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What's in a Name?

September 17, 2015
Eight simple steps to changing your name

 

So you just got married—CONGRATULATIONS! —now let the paperwork begin! According to a 2015 survey conducted by Google, roughly 70 percent of women take their husband’s last name, but it can be a baffling process. To help you through, we’ve outlined the 6 must-have stops on your path to a new name. Follow these tips to make this step towards marital bliss a breeze (because we can’t do much about figuring out household chores—you’re on your own on that one).

  1. Marriage License. Get a certified copy of your marriage license with your new last name on it (the one with a raised seal). In this case, a photocopy of the original document just won’t cut it. The certified copy should have been mailed to you, but if you don’t have a copy, contact your clerk’s office. They should be able to obtain one for you.
  2. Social Security. This is vital. You’ll need a new Social Security card to ensure your payroll withholdings, retirement benefits and more remain accurate. A new Social Security card will also be your passport to changing your name with most other financial agencies. You’ll need to file Form SS-5 with the Social Security office to obtain a new card.
  3. Driver’s License. Check with your state Department of Motor Vehicles for specific instructions, but you’ll want to make sure you have an updated driver’s license or identification card. An updated driver’s license is necessary for registering your name change with most financial institutions, like your bank.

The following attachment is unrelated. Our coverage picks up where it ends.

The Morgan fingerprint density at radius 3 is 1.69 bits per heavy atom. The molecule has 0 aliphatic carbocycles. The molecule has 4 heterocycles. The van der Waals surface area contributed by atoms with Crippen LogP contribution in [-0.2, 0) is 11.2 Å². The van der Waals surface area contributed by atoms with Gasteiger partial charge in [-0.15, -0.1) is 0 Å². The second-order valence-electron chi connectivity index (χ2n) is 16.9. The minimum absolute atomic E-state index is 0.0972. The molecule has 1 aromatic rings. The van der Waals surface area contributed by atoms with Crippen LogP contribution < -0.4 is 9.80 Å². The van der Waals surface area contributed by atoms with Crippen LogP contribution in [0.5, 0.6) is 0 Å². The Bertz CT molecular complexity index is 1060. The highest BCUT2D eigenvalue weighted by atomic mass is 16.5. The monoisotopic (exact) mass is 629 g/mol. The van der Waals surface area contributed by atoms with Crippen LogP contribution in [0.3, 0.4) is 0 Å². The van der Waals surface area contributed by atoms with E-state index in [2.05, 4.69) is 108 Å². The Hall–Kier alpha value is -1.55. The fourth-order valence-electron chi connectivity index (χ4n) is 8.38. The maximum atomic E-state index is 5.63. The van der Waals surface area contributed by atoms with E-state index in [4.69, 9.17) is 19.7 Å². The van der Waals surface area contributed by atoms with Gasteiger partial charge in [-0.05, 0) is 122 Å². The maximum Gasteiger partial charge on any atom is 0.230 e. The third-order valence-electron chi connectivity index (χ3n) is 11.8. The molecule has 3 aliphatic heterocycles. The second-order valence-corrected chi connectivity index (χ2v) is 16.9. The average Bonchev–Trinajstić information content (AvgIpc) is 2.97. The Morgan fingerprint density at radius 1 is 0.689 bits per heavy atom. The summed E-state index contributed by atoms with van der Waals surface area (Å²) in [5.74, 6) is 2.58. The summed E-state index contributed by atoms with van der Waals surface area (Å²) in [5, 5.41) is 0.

4. Work. Tell your employer—they’ll want your paycheck and benefits to reflect your new last name. Now is also a good time to update insurance coverage and beneficiaries while you’re at it.

    Begin your adventure together with a solid financial future.

  5. The Bank. You might be an online banking wizard, but this update might require an in-person visit. Most banks will request your driver’s license in order to change your name on your bank account (see? told you this would come in handy).
  6. Everyone Else. This can be where it gets tricky; it’s easy to forget just how many places need your updated info. You should remember to inform your insurance agent, make sure your passport is up-to-date, call your credit card company(ies). And don’t forget your mortgage company will need your new information, as will voter registration offices.

Of course, if you just don’t want to bother and are willing to part with some money (typically $30 to $50), there are several online services that promise to take care of everything but the marriage certificate. Whatever your decision, it doesn’t have to be a hassle. As you continue with your new life together, make sure your insurance is keeping pace. Ask your Farm Bureau agent what you can do to protect those moments that matter.

www.bankrate.com
www.google.com/insights/consumersurveys